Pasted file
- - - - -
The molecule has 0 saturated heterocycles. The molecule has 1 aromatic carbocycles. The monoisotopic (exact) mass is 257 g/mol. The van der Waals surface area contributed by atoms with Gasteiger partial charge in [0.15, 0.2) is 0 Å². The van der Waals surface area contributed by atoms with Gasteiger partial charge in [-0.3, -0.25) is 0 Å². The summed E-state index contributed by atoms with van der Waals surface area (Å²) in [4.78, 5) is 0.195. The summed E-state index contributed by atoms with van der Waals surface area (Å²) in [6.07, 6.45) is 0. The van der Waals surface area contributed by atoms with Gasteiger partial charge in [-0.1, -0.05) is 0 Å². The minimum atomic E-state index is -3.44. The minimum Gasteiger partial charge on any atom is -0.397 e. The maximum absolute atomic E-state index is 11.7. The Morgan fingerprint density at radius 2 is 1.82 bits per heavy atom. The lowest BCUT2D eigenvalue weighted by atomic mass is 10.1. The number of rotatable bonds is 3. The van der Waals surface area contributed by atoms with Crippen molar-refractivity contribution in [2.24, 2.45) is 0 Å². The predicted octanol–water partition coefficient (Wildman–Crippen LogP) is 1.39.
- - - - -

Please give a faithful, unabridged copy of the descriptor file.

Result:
The molecule has 0 saturated heterocycles. The molecule has 1 aromatic carbocycles. The monoisotopic (exact) mass is 257 g/mol. The van der Waals surface area contributed by atoms with Gasteiger partial charge in [0.15, 0.2) is 0 Å². The van der Waals surface area contributed by atoms with Gasteiger partial charge in [-0.3, -0.25) is 0 Å². The summed E-state index contributed by atoms with van der Waals surface area (Å²) in [4.78, 5) is 0.195. The summed E-state index contributed by atoms with van der Waals surface area (Å²) in [6.07, 6.45) is 0. The van der Waals surface area contributed by atoms with Gasteiger partial charge in [-0.1, -0.05) is 0 Å². The minimum atomic E-state index is -3.44. The minimum Gasteiger partial charge on any atom is -0.397 e. The maximum absolute atomic E-state index is 11.7. The Morgan fingerprint density at radius 2 is 1.82 bits per heavy atom. The lowest BCUT2D eigenvalue weighted by atomic mass is 10.1. The number of rotatable bonds is 3. The van der Waals surface area contributed by atoms with Crippen molar-refractivity contribution in [2.24, 2.45) is 0 Å². The predicted octanol–water partition coefficient (Wildman–Crippen LogP) is 1.39.